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Excessive food waste inspires production of green fertilizers in Botswana

GABORONE, (The Southern African Times) – For this time of the year, Marang Community Junior Secondary School (CJSS) is oddly serene.

The outcome of deserted classrooms, staffrooms and walkways is a deafening silence, a painful reminder that we are living in unprecedented times in which governments find themselves compelled to implement early school closure strategies in the fight against COVID-19.

Other than a handful of goats waiting for Cavin Rowayi to leave his project site so they graze on his trees, there is no sign of life at the rear end of the school. Though the Environmental Club students that usually assist him and his team with producing green compost manure/fertilizers from food waste have since gone on a COVID-19 imposed holiday, Rowayi is not discouraged as he is intent on reducing Botswana’s production of methane gas.

“We are a consuming nation, we eat a lot, we produce a lot of food waste daily from hotels, restaurants, supermarkets and households. The waste management authority cannot cope with collecting waste from our households alone,” said Rowayi, founder of Green Habitat Botswana.

What inspired him to address environmental issues such as climate change and global warming came across on the same day when two landfills were ravaged by fire.

“That got me thinking. I did some research and found out that food waste contributes to methane production which is a greenhouse gas. The research also revealed that this waste can be recycled. That’s when my love for collecting food waste and using it to produce organic manure started,” he explained.

In November last year, his passion project received funding from the United Nations Development Programme (UNDP), but production started in January this year, as COVID-19 had delayed the process.

“We have collected close to 2500 kg of food waste from different places in Gaborone so far. And we have received truck loads of landscaping waste from landscaping companies, which we mix with the food waste in our production,” he said, adding that production is underway with the help of the Botswana University of Agriculture and Natural Resource (BUAN), so they are still to harvest.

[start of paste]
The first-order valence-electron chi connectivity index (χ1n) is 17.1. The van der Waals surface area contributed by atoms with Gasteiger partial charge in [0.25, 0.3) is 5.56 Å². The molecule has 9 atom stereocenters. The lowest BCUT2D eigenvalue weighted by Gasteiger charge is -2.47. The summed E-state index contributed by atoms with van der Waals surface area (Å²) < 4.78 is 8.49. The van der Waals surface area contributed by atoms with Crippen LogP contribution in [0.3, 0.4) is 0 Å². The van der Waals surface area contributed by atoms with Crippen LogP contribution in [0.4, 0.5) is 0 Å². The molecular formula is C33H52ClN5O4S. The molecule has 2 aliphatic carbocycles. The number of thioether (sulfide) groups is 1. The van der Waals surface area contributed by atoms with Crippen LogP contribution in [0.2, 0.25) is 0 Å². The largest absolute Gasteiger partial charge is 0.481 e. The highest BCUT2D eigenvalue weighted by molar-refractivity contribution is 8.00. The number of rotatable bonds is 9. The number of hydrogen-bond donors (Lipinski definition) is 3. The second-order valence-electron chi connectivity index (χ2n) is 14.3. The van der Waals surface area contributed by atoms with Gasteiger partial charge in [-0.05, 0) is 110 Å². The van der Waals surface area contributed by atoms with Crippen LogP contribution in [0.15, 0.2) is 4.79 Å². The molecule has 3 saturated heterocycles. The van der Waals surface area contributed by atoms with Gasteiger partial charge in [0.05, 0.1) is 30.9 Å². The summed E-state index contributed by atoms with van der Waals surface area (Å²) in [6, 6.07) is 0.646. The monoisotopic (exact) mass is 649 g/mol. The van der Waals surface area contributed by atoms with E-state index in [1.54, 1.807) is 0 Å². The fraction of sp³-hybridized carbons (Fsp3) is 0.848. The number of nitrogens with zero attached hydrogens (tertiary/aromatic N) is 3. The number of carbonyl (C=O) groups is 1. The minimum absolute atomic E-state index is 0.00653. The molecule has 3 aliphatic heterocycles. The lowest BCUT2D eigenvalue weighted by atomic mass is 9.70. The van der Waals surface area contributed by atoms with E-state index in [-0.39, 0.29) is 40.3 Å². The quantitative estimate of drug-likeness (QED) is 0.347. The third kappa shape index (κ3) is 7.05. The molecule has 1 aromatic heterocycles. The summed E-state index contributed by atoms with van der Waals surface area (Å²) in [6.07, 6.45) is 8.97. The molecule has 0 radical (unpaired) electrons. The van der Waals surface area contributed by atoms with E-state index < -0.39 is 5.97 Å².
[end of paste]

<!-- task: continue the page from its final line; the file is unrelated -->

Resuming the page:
The large volumes of compost anticipated will be donated to the agriculture department of Marang CJSS, while another batch will be donated to backyard gardeners in the local area through the help of the Village Development Community (VDC).

“This is to promote the use of the organic compost by farmers and other people who are into horticulture. The aim is for local residents and other local citizens to see the worth and value of compost in agriculture and reduce the use of toxic fertilizers,” said Rowayi.

Despite the anticipated success, Cavin Rowayi decried the government’s lack of political will in the role food waste recycling can play in reducing the country’s contribution to global greenhouse gases, and the locals’ inability to realise the worth of food waste.

An interview with Wiston Modise, a professor in the Department of Physics at the University of Botswana, revealed that the weak public-private partnership, the public’s lack of knowledge on the hazardous effects of waste, and the lack of environmental pollution control monitoring and enforcement measures targeting potential producers of waste worsen the issues.

The few laws that are there are not implemented, he said. “A waste recycling industry is also not in place. Having a waste recycling plant can help us know the diversity of waste being recycled.”

As long as this is the case, Botswana is always going to be faced with pollution challenges of litter, fibre, construction remains, rubble, tree cuttings, scrap metals, chemicals, sanitary, clinical and households waste. Uncollected waste tends to find its way into drainage systems, causing sewage flooding into highways, pathways, and public spaces. Waste is hazardous to health and is attributed to issues of low birth rate and cholera, to name a few challenges, in various countries, Modise said.

What worries him even more is the little information available about the quantity of solid and liquid waste produced and processed in the country.

Modise believed there is a need for introducing a comprehensive economic incentive for managing waste in Botswana, in terms of recovery and recycling activities.

To this end, he urged non-governmental organizations, the private sector, scientists, academics and politicians to come together and intervene in a situation that not only affects the environment, but is a threat to health, the economy, wildlife, animals and vegetation. 

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